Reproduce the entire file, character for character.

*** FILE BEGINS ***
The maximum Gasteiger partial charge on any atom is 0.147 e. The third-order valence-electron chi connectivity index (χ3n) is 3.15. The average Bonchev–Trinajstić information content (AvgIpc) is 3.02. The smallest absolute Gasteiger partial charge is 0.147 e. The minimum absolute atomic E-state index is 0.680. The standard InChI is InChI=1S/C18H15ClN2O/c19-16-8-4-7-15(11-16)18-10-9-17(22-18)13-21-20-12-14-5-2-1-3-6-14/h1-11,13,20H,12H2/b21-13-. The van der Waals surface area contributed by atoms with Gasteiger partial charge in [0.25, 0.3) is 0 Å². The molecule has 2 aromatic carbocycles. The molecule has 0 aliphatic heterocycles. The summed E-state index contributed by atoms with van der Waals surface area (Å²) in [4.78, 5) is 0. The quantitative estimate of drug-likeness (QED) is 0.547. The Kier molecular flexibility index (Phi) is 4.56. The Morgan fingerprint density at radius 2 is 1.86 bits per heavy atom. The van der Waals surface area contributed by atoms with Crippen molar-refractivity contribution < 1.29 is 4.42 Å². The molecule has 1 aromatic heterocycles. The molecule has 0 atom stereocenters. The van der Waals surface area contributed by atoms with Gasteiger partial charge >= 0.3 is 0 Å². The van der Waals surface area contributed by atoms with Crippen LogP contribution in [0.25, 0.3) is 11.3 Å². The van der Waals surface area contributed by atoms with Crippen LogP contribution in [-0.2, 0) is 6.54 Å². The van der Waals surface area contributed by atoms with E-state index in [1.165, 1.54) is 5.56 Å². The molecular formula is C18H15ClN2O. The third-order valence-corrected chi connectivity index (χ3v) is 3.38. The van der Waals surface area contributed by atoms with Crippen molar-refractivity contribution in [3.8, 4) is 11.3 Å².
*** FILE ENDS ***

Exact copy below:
The maximum Gasteiger partial charge on any atom is 0.147 e. The third-order valence-electron chi connectivity index (χ3n) is 3.15. The average Bonchev–Trinajstić information content (AvgIpc) is 3.02. The smallest absolute Gasteiger partial charge is 0.147 e. The minimum absolute atomic E-state index is 0.680. The standard InChI is InChI=1S/C18H15ClN2O/c19-16-8-4-7-15(11-16)18-10-9-17(22-18)13-21-20-12-14-5-2-1-3-6-14/h1-11,13,20H,12H2/b21-13-. The van der Waals surface area contributed by atoms with Gasteiger partial charge in [0.25, 0.3) is 0 Å². The molecule has 2 aromatic carbocycles. The molecule has 0 aliphatic heterocycles. The summed E-state index contributed by atoms with van der Waals surface area (Å²) in [4.78, 5) is 0. The quantitative estimate of drug-likeness (QED) is 0.547. The Kier molecular flexibility index (Phi) is 4.56. The Morgan fingerprint density at radius 2 is 1.86 bits per heavy atom. The van der Waals surface area contributed by atoms with Crippen molar-refractivity contribution < 1.29 is 4.42 Å². The molecule has 1 aromatic heterocycles. The molecule has 0 atom stereocenters. The van der Waals surface area contributed by atoms with Gasteiger partial charge >= 0.3 is 0 Å². The van der Waals surface area contributed by atoms with Crippen LogP contribution in [0.25, 0.3) is 11.3 Å². The van der Waals surface area contributed by atoms with Crippen LogP contribution in [-0.2, 0) is 6.54 Å². The van der Waals surface area contributed by atoms with E-state index in [1.165, 1.54) is 5.56 Å². The molecular formula is C18H15ClN2O. The third-order valence-corrected chi connectivity index (χ3v) is 3.38. The van der Waals surface area contributed by atoms with Crippen molar-refractivity contribution in [3.8, 4) is 11.3 Å².